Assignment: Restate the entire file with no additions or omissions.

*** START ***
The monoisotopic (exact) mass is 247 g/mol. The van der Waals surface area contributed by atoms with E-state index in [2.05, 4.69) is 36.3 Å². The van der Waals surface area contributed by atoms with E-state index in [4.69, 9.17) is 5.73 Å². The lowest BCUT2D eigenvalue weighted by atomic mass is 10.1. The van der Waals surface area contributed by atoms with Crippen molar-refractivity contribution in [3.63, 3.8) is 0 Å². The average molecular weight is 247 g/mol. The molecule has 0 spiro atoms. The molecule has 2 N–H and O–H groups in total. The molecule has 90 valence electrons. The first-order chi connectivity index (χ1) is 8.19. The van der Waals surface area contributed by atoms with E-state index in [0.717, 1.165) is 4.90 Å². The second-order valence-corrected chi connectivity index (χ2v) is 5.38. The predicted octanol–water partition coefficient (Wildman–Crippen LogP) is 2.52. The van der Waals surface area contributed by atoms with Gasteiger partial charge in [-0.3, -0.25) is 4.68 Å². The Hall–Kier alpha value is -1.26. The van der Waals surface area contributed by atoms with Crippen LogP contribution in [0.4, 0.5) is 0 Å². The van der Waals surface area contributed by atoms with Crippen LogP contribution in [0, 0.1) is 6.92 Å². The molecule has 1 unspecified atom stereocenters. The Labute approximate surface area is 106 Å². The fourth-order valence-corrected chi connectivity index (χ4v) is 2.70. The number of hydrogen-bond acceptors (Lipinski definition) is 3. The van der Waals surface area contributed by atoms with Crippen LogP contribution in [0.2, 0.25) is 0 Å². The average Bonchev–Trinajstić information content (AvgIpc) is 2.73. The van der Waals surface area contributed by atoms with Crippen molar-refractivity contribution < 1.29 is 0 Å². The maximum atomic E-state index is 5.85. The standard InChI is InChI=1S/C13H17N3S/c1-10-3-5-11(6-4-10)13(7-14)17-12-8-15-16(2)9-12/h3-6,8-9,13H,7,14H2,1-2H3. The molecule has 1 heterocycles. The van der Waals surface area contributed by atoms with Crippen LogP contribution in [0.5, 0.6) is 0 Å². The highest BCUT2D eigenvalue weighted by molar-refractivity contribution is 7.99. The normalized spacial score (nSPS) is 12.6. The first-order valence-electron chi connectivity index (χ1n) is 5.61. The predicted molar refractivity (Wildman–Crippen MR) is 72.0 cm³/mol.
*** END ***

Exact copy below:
The monoisotopic (exact) mass is 247 g/mol. The van der Waals surface area contributed by atoms with E-state index in [2.05, 4.69) is 36.3 Å². The van der Waals surface area contributed by atoms with E-state index in [4.69, 9.17) is 5.73 Å². The lowest BCUT2D eigenvalue weighted by atomic mass is 10.1. The van der Waals surface area contributed by atoms with Crippen molar-refractivity contribution in [3.63, 3.8) is 0 Å². The average molecular weight is 247 g/mol. The molecule has 0 spiro atoms. The molecule has 2 N–H and O–H groups in total. The molecule has 90 valence electrons. The first-order chi connectivity index (χ1) is 8.19. The van der Waals surface area contributed by atoms with E-state index in [0.717, 1.165) is 4.90 Å². The second-order valence-corrected chi connectivity index (χ2v) is 5.38. The predicted octanol–water partition coefficient (Wildman–Crippen LogP) is 2.52. The van der Waals surface area contributed by atoms with Gasteiger partial charge in [-0.3, -0.25) is 4.68 Å². The Hall–Kier alpha value is -1.26. The van der Waals surface area contributed by atoms with Crippen LogP contribution in [0.4, 0.5) is 0 Å². The van der Waals surface area contributed by atoms with Crippen LogP contribution in [0, 0.1) is 6.92 Å². The molecule has 1 unspecified atom stereocenters. The Labute approximate surface area is 106 Å². The fourth-order valence-corrected chi connectivity index (χ4v) is 2.70. The number of hydrogen-bond acceptors (Lipinski definition) is 3. The van der Waals surface area contributed by atoms with Crippen LogP contribution in [0.2, 0.25) is 0 Å². The average Bonchev–Trinajstić information content (AvgIpc) is 2.73. The van der Waals surface area contributed by atoms with Crippen molar-refractivity contribution < 1.29 is 0 Å². The maximum atomic E-state index is 5.85. The standard InChI is InChI=1S/C13H17N3S/c1-10-3-5-11(6-4-10)13(7-14)17-12-8-15-16(2)9-12/h3-6,8-9,13H,7,14H2,1-2H3. The molecule has 1 heterocycles. The van der Waals surface area contributed by atoms with Crippen LogP contribution in [0.5, 0.6) is 0 Å². The highest BCUT2D eigenvalue weighted by molar-refractivity contribution is 7.99. The normalized spacial score (nSPS) is 12.6. The first-order valence-electron chi connectivity index (χ1n) is 5.61. The predicted molar refractivity (Wildman–Crippen MR) is 72.0 cm³/mol.